There seems to be a growing (!) use of planting sacks for Potatoes. I did hear one neighbour grumble that it was the most expensive pound of potatoes he had had, ever!
Although my first attempt was far more successful than it should have been, I know I didn’t do things quite as I should have. But I tried again, and was successful. So here is my photo guide of How to Plant Potatoes in Sacks
What You Will Need
If you choose to buy proper sacks it will cost more for the first year’s crop but with care the sacks will last a long time. Or you can go down the thrift route and use anything that’s big enough e.g. Pot, tub, container, inside-out compost bags (they look neater black side out), anything you can lay your hands on that can hold about 3 buckets of compost.
You will see from the photo that I have chitted my Potatoes. This simply means resting the seed potatoes in trays or egg cartons with the bit with the most “eyes” facing up so that they can start sprouting. Put the tray into the light, but not direct sunlight. The ‘sprouts’ should be firm, stubby, and coloured.
A problem I have come across is if you order your seed potatoes and they are supplied too early. Keeping them until you are ready to chit them can be difficult. Try to keep them cool and in the dark. Sometimes the seed potatoes just can’t wait to get going and you may find that they have sprouted. Don’t panic just ‘chit’ them as described and the shoots should firm up. They may be a bit long so handle them carefully. You don’t want to knock any of the shoots off!
How to Plant Your Potatoes
To keep the costs down, I have mixed some cheap Multi-purpose compost (I bought 4 x 50 litres bags at a bargain price at the local supermarket) with soil I had from rotting down some old turf. It had been stacked for over a year, so all the plant growth etc. had mixed with the soil, which, in theory, makes for good potting soil. I used one bag of compost to fill 6 bags for this project. If you have enough home-made compost you could use that instead.
Place some broken crocks or as I have done here, roof tiles, over the drainage holes in the base of the sack. This prevents them from clogging up with the compost mix.
Add about a bucketful of your compost mix to your sacks, to give them a layer of about 4 inches/100mm in the base. Place the potatoes with the sprouts pointing skywards on the compost. I have planted three tubers to each of my sacks. I noticed that when Monty Don trialled planting in sacks, one year, he said one-per-sack or if you preferred smaller potatoes, plant two. However, many Suppliers provide you with three tubers for each sack. Once you’ve made your decision about how many to plant, cover them with some more compost so that they are just tucked up (covered over) nicely.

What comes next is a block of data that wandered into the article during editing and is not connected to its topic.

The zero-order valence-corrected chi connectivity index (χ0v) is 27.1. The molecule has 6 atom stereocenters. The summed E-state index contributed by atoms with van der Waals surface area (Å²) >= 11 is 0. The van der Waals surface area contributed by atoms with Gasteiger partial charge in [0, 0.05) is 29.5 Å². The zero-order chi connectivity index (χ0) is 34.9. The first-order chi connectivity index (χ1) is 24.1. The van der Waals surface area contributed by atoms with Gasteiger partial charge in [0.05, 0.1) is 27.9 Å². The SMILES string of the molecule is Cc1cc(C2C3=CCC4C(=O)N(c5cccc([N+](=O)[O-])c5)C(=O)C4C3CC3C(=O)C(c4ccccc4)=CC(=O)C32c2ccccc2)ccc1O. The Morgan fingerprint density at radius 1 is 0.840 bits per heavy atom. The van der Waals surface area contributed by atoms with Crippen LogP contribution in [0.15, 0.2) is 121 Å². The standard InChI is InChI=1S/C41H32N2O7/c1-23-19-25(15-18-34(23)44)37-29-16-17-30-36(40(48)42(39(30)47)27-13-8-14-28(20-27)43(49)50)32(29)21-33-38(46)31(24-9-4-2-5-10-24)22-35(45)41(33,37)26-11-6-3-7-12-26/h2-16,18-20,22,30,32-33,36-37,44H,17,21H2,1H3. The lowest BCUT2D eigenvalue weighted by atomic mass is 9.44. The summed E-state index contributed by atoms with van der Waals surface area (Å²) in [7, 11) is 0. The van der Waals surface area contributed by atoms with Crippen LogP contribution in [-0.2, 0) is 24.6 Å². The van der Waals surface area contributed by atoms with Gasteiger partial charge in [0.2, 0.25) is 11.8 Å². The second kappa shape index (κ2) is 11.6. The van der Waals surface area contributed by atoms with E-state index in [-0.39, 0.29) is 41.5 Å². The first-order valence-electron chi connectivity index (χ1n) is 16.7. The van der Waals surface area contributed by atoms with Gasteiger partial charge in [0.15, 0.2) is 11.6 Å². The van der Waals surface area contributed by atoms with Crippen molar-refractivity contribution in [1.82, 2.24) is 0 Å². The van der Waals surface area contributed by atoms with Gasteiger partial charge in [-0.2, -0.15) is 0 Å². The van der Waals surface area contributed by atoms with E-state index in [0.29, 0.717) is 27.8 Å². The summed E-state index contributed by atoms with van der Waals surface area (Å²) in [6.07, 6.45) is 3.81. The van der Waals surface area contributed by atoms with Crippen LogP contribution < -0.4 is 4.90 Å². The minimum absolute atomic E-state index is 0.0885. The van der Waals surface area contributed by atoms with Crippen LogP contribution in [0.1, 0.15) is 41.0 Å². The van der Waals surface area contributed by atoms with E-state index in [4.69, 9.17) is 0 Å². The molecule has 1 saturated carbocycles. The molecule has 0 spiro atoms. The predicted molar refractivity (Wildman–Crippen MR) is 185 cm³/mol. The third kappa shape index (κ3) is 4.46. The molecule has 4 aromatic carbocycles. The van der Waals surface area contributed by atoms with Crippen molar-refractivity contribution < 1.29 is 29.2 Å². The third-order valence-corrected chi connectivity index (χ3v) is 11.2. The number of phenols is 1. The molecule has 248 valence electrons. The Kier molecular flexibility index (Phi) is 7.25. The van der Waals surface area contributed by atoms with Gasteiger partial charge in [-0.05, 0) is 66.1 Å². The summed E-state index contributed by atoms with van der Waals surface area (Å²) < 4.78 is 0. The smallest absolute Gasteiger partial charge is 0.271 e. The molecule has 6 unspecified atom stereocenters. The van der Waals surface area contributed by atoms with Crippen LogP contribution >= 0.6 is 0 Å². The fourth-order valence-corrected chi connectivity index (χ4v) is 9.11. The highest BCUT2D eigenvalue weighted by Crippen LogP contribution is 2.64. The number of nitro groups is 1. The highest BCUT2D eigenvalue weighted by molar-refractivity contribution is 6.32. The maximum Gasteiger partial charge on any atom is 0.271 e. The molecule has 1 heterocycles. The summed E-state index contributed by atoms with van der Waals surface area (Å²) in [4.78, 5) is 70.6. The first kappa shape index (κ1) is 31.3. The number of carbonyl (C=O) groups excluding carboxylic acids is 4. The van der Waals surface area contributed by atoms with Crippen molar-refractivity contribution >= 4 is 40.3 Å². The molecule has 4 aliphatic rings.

Don’t forget to water the sacks. And do keep adding compost to the sack as the shoots get to being about 4-6 inches high. Keep adding more compost as the potato plants grow until the bag is about 3/4 full. Do water the sacks regularly, but avoid getting the leaves wet as this can cause a disease called Blight.
Write a label, plastic, wood, anything that can stay in the sack or as I did when I ran out of labels, write the variety on the sack itself with a Sharpie. You think you will remember which variety is planted in which sack but you won’t, trust me, (ahem) I know from experience!
Five little Potato sacks sitting in a row…
Whilst the home vegetable grower traditionally plants Potatoes for a Summer harvest, how about trying some for the Autumn/Winter? Maybe even new potatoes for your Christmas Dinner? By mid-Summer you can buy tubers for planting then and harvesting from October onwards. The tubers have been kept in cold storage and dormancy so chitting is not necessary. Planting in the Summer sunshine, in warm soil means they get going rapidly. Just remember to move the sacks into a sheltered spot or greenhouse before the frosty weather starts
This second planting means you could get two crops from you sacks, how’s that for value-for-money? The first lot of compost will be depleted of nutrients, so probably best to start again with fresh.
Why not jot down on this handy worksheet all the Garden tasks you need to do? When you need to sow or plant out, what need’s pruning or when you want to turn the compost etc, etc
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